To intercept or not? - Page 6




 
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June 21st, 2006  
c/Commander
 
 
Your "sovereign nation at war" goes two ways - the United States, being at war with North Korea, is allowed to defend itself if it feels that it or its interests are being threatened.

Also, in 1998 North Korea tested the first iteration of this missile, the Taepodong I, by shooting it right over northern Japan. I call that a direct threat, especially if you don't know what the payload, if any, is.

If the missile is detected on a bearing that could threaten the US or its allies, shoot it down. If it's headed towards the Arctic, I don't see that that's a huge problem.
June 21st, 2006  
Maytime
 
 
Up here in Alaska, a good portion of the state is in the Arctic, and we have a large military presence. If a DPRK missile flies toward us, we will treat it with a little more urgency than other places (not all, but some, so don't stomp on my nuts). I won't go into too many details out of OPSEC, but I will say that we have some sensitive assets up here that we wouldn't want to lose.
June 21st, 2006  
Senior Chief
 
 
Quote:
Originally Posted by Maytime
Up here in Alaska, a good portion of the state is in the Arctic, and we have a large military presence. If a DPRK missile flies toward us, we will treat it with a little more urgency than other places (not all, but some, so don't stomp on my nuts). I won't go into too many details out of OPSEC, but I will say that we have some sensitive assets up here that we wouldn't want to lose.
Of course you are speaking of your assets, right?

Stand tall, stand proud and do your job!

Thanks for doing your job.
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June 21st, 2006  
Maytime
 
 
Hehe, you got that right Senior Chief. Our asses are very sensitive, but not in a gay way.
June 22nd, 2006  
Dean
 
 
Quote:
Originally Posted by c/Commander
Your "sovereign nation at war" goes two ways - the United States, being at war with North Korea, is allowed to defend itself if it feels that it or its interests are being threatened.
It does indeed, and that is why I believe that NK will not send their missile anywhere close to any Allied countries or their interests. It would not overly surprise me if the missile went into the ocean off of South China, and that would tell me that the Chinese gave tacit approval for the launch. If it does happen that way, the Chinese protests that you will hear afterwards will be for show only.

Quote:
Originally Posted by c/Commander
Also, in 1998 North Korea tested the first iteration of this missile, the Taepodong I, by shooting it right over northern Japan. I call that a direct threat, especially if you don't know what the payload, if any, is.
It is indeed a threat, and that is, IMO, a definite shootdown.

Quote:
Originally Posted by c/Commander
If the missile is detected on a bearing that could threaten the US or its allies, shoot it down. If it's headed towards the Arctic, I don't see that that's a huge problem.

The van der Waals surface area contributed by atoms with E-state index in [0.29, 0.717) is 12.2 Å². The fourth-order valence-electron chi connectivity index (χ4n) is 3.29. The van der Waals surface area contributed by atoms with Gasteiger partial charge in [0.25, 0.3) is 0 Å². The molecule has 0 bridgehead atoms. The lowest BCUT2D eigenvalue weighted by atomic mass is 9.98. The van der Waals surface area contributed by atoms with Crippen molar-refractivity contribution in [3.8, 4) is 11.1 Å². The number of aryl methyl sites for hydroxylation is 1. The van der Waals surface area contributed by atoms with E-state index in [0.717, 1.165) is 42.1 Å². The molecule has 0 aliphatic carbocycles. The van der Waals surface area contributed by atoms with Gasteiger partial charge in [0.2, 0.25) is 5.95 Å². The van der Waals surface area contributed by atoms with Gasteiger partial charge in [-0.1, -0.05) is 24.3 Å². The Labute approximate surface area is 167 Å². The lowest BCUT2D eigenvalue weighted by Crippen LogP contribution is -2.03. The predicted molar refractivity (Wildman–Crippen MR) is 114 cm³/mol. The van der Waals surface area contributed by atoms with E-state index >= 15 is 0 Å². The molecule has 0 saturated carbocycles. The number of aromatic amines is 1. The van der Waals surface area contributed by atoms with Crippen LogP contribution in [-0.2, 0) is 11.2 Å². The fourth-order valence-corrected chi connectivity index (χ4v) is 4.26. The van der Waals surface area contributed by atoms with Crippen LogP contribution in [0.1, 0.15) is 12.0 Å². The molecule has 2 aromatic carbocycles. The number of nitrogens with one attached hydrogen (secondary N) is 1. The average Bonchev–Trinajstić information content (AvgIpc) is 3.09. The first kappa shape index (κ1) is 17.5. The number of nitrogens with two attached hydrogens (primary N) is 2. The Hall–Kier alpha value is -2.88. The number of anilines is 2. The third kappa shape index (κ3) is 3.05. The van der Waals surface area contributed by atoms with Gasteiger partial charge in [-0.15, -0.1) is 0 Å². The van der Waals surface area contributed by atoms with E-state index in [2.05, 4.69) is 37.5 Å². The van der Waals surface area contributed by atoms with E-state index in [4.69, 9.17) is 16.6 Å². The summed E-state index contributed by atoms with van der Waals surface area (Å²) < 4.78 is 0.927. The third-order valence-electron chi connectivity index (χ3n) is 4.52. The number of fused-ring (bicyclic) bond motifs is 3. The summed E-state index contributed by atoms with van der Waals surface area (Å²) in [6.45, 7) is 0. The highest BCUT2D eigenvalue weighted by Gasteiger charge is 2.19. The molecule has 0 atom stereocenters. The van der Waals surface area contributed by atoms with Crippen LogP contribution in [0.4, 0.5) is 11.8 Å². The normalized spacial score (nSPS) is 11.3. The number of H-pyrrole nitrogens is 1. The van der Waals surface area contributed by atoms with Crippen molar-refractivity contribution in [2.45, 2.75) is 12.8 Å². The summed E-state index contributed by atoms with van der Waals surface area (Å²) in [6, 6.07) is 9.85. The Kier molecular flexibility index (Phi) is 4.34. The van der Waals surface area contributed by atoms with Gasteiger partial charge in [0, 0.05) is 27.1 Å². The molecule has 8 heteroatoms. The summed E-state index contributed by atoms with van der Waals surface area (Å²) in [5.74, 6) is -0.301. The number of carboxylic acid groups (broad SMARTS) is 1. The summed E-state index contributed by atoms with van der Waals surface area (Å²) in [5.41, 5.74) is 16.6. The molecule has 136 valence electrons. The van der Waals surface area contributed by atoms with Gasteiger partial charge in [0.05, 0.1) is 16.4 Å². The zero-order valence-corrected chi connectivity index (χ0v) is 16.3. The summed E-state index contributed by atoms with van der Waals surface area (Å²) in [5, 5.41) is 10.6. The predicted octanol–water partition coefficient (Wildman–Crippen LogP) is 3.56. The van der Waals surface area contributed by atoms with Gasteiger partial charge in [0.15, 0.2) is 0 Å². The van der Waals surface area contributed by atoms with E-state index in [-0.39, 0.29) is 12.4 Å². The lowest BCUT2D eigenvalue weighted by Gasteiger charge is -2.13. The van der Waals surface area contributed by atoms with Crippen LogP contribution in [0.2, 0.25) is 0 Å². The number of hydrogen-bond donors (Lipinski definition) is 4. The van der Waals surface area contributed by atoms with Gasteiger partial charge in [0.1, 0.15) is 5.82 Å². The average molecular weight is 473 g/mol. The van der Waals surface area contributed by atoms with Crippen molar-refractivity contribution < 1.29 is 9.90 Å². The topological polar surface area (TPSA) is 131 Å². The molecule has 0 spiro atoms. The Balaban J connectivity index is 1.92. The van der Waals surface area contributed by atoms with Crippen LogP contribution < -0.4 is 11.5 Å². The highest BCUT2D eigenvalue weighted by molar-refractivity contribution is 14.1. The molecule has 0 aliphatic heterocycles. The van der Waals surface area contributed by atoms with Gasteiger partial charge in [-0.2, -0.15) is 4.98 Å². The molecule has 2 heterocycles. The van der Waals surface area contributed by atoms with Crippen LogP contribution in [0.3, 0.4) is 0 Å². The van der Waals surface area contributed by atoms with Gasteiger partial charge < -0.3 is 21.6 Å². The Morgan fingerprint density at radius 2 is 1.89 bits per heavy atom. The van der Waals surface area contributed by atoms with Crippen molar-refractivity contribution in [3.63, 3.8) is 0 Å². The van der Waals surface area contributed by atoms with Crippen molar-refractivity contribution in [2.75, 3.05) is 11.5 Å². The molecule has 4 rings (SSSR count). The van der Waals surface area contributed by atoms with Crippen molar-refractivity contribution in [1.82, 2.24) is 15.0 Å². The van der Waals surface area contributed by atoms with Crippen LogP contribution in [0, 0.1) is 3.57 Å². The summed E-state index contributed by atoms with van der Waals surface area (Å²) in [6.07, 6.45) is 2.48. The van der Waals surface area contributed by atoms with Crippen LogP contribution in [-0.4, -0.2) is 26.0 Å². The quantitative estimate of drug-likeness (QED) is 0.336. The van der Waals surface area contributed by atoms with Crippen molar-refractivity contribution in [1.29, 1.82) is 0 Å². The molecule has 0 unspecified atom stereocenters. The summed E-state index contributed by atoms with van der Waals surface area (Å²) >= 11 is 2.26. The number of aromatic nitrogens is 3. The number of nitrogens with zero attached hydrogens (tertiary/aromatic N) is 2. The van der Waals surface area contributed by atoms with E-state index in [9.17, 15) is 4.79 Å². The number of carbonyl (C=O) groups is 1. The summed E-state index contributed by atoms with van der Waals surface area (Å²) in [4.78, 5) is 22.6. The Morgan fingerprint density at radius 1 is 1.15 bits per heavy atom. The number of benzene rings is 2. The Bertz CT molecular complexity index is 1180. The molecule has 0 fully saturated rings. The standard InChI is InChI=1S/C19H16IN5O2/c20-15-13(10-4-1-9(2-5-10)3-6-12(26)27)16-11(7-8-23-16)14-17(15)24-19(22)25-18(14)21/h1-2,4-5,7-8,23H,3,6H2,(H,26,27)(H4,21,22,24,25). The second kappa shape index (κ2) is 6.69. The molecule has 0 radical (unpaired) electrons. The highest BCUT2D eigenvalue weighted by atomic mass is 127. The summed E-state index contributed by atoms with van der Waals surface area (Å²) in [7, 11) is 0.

It is not a problem at all. Most missile tests take great pains to avoid other country's territories to avoid this kind of tension. if you do have to fly it over someone else, then you ask permission. The US has routinely tested missiles over Canada, and France has also had to ask permission to test their missiles. If you do not, and the missile gets shot down, well, hey, you're asking for it. I simply hope (although it is a small hope) that NK will be allowed to finish this test, simply because we will learn more about their capabilities if the missile actually flies to it's target. But given their geographic location, they do not have a lot of choice. Besides, if the US does have to shoot it down, it would also be a great test for the anti-missile system, and it would save money to boot!

Dean.
June 22nd, 2006  
c/Commander
 
 
Depending on the set course and the actual range of this weapon, a missile over the Arctic could easily hit the northern United States. If a trajectory that would allow that missile to hit is detected, obviously, that's another shootdown.

A shootdown solely to make a political statement could go either way - it depends on how the Koreans would react - which I doubt anyone actually can guess to.
June 22nd, 2006  
Rob Henderson
 
 
Quote:
Originally Posted by c/Commander
Depending on the set course and the actual range of this weapon, a missile over the Arctic could easily hit the northern United States. If a trajectory that would allow that missile to hit is detected, obviously, that's another shootdown.

A shootdown solely to make a political statement could go either way - it depends on how the Koreans would react - which I doubt anyone actually can guess to.
Sure...No one thought Japan would kamakazi Pearl Harbor, but they did...Guess it's an Asian spark of spontanaity..haha Just kidding to all the Asians here.
June 22nd, 2006  
Rabs
 
 
Quote:
Sure...No one thought Japan would kamakazi Pearl Harbor, but they did
No, there were no Kamikazis at pearl harbor.
June 22nd, 2006  
Rob Henderson
 
 
It was a joke...Im sorry. Let me rephrase it..."No one thought Japan would ATTACK Pearl Harbor, but they did
June 23rd, 2006  
CDT.Ensign
 
 
yeah and nobody thinks nk will acctually launch a nuke, but they MIGHT...
 


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